9. Using Layer 2 Partitioning – The idea is that if each user or system is partitioned into a different Layer 2 environment, the impact of a particular rogue RA can be limited. This method causes increased costs for software and hardware.

  10. Adding Default Gateway/Prefix Options to DHCPv6 – Leaving SLAAC autoconfig for DHCPv6 autoconfig partially solves the problem of default gateways and prefixes being sent by fake RAs, but also leads to problems with fake DHCPv6 servers. The second problem is that RA is still used to inform hosts to use DHCPv6.

У 4th section of RFC 6104  This is a table that contains mitigation eligibility methods for 2 Rogue RA cases: administrator error and user error.

Appropriate monitoring tools

There are some tools that can be useful for detecting and monitoring fake RA:

 NDPMon allows you to select the following configuration options before compilation:

  • –enable-mac-resolv Determine the provider by OUI in the MAC address.

  • –enable-countermeasures The functionality of responding to attacks (it is not described which ones and how).

  • –enable-syslogfilter Save the syslog to /var/log/ndpmon.lo.

  • –enable-lnfq Use libnetfilter_queue instead of PCAP (there are some installation requirements and ip6tables rules).

  • –enable-webinterface Publish HTML reports (requires a web server like nginx/apache).

Ramond allows you to whitelist MAC addresses of defined legitimate routers, the prefix used for 6to4, and unknown prefixes. Based on this configuration, the tool monitors RA traffic to find fraudulent ones.

6MoN allows you to monitor the network status, monitor the DAD process and NS messages. DAD stands for Duplicate Address Discovery and it determines if there is a duplicate address conflict on the network. NS stands for Neighbor Solicitation (ICMPv6 type 135) and is used to identify a neighbor on a link.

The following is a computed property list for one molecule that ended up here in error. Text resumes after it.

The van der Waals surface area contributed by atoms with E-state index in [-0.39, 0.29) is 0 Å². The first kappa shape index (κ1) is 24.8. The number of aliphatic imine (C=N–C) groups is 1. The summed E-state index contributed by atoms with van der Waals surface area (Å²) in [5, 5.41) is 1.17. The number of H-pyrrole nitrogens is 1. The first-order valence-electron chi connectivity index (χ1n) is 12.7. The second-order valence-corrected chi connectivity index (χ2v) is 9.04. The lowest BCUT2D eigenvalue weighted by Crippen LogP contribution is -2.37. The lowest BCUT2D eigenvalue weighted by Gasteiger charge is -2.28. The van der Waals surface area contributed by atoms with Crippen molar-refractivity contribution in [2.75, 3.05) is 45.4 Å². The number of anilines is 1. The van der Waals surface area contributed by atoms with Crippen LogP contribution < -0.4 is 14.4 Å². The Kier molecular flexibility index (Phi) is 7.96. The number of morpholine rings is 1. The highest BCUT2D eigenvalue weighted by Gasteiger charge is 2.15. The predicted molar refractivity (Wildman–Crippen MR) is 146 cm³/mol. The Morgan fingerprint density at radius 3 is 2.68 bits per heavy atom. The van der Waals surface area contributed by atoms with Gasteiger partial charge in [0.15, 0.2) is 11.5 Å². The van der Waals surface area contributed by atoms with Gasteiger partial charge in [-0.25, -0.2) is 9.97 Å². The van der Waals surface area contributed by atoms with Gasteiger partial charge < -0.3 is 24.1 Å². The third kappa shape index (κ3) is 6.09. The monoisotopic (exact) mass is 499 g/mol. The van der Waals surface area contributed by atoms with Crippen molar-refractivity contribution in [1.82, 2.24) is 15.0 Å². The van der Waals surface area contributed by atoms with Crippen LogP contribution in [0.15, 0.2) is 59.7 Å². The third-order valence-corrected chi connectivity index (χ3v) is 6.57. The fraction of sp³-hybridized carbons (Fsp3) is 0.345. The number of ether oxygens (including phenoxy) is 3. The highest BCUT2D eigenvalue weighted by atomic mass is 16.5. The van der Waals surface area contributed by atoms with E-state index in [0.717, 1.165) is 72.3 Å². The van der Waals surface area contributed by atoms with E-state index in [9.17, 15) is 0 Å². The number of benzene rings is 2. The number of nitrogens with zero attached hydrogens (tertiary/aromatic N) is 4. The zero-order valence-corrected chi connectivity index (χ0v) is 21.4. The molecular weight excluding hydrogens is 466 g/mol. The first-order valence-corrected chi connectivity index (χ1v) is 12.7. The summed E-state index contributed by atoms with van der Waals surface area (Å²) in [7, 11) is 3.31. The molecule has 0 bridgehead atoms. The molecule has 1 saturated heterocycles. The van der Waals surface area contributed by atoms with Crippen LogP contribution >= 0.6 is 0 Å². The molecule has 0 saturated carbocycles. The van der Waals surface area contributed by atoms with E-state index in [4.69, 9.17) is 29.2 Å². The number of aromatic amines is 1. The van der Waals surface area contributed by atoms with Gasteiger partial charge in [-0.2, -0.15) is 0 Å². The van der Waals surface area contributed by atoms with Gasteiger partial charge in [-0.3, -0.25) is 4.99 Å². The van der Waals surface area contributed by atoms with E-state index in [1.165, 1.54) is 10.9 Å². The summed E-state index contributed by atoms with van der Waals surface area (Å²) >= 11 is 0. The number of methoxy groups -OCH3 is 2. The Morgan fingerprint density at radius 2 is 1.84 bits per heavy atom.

Hijacking HSRP (VRRP, CARP)

Difficulty: high. Relevance: high.

Description: Scapy attack tools are the easiest way to create a PoC and capture the status of an active node:



RIPv2 Routing Table Poisoning

Difficulty: medium. Relevance: average. Conditions: RIP implemented; RIPv1 in use; RIPv2 authentication is disabled.

Description: There are three versions of RIP:

  1. RIPv1: The first version that appeared and was described in  RFC 1058;

  2. RIPv2: Improved by adding a version of the authentication mechanism described in   RFC 2453;

  3. RIPv3 or RIPng (Next Generation): Supports IPv6, described in RFC 2080.

The most common protocol is RIPv2. RIPv1 is not secure at all because it does not support message authentication. Although there is a detailed description about exploiting RIPv1 by implementing a fake route. As specified in RFC 2453, a RIPv2 router must exchange routing information every 30 seconds. The idea behind the attack is to send fake RIP Response messages that contain a route that the attacker should add. Although there is a special multicast for RIPv2 routers –, replies sent as unicast can also be accepted. This can, for example, increase the detection of an attack compared to the case of spoofed multicast routing. There is a good short detailed description of using a RIPv2 network without RIPv2 authentication with an example using Scapy.